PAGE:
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The Washington Post has proven itself useful. Earlier this week, the paper shone a bright light on almost three dozen Congressmen who have directed taxpayer money into projects that will directly impact their own property:
Thirty-three members of Congress have directed more than $300 million in earmarks and other spending provisions to dozens of public projects that are next to or within about two miles of the lawmakers own property, according to a Washington Post investigation.
Examples of the projects are stunning:
A U.S. senator from Alabama directed more than $100 million in federal earmarks to renovate downtown Tuscaloosa near his own commercial office building. A congressman from Georgia secured $6.3 million in taxpayer funds to replenish the beach about 900 feet from his island vacation cottage. A representative from Michigan earmarked $486,000 to add a bike lane to a bridge within walking distance of her home.
This is, we are informed, both legal and undisclosed, under the rules Congress has written for itself.
It is a basic conservative principle that no man should be judge and jury in his own cause. Rules governing one’s behavior should not be self-generated: obviously, we all have a natural bias in favor of our own interests. And when it comes to the public’s money, which belongs to no one in particular, even stalwarts like Calvin Coolidge conceded that the urge to bestow it upon someone is overwhelming.
Congressmen thus ask themselves: Why not me? With no one to hold them accountable and no rules prohibiting it, is it really any surprise that Congressmen would abuse their privileges this way? After all, these are already people who are naturally allured by the idea of power. People who desperately want to wield power — that is: most politicians — are generally not prime candidates for doing so.
Unfortunately, activity such as this is more of a symptom than a cause of our decaying political system. As the Post correctly points out:
Earmarks are a fraction of the federal budget, and the numbers uncovered by The Post are relatively small in the scheme of the overall Congress, but the behavior by lawmakers from both parties points to a larger issue at a time when confidence in Capitol Hill is at an all-time low.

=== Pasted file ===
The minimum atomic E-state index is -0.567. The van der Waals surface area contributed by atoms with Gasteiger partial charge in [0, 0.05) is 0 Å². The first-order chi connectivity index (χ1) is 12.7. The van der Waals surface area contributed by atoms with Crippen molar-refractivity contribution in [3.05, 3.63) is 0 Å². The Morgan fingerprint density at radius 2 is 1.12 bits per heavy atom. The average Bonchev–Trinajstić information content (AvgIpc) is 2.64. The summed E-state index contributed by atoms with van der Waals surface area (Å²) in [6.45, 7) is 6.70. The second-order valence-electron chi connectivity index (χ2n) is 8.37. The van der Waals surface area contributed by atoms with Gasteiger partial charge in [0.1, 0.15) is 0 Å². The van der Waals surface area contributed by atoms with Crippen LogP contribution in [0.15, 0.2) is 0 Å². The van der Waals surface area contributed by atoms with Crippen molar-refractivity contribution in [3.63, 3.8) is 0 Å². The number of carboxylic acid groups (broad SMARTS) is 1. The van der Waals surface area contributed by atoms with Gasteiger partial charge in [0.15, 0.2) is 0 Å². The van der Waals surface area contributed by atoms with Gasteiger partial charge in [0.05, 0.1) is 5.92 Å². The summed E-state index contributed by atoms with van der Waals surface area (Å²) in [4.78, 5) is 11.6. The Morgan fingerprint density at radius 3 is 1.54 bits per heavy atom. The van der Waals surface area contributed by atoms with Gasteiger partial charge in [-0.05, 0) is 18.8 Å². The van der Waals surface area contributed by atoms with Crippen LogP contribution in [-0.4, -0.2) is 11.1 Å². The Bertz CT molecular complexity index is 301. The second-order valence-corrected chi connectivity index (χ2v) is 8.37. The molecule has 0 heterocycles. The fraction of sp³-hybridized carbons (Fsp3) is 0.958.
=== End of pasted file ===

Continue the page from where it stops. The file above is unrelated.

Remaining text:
The sheer audacity of the behavior of Congressmen is striking — but, earmark hawks’ outrage aside, the amount of money wasted pales in comparison to the unsustainable mountain of entitlements, labyrinthine bureaucracy, and litany of government-sector benefits lavished on its workers. Congress isn’t concerned about that, either. It doesn’t care at all about the decrepit manner in which it operates.
The entire system is an illusion: Congress passes and takes credit for bills that it doesn’t write and hasn’t read, then promises us that we’ll find out what’s in them once they’re law. But while the system is illusory, the perks are not: individual members quickly find out that having the title of Congressman can be a lucrative enterprise. That Congressmen funnel funds into their personal projects can hardly be surprising, given that we already knew about the rampant insider-trading amongst them. Ex-Congressmen and senators — even just one-term losers — rake in the big bucks through lobbying and consulting after leaving the legislature. Even those who position themselves as relentlessly principled often aren’t: Ron Paul and Michele Bachmann, for instance, suck up a considerable amount of earmark money. (Given what we know, is that really so shocking? It’s a sad sign of the times when people are shocked by good behavior.)
The heart of the problem is not merely earmarks, but our utterly deteriorated civic life: our legislators no longer see themselves as citizens, but as rulers. Most would-be system-cleaners have either been assimilated or have been marginalized. The siren song of power, prestige, and riches prove too strong for most people to resist. We must dismantle the existing incentives to corruption or watch our system collapse upon itself.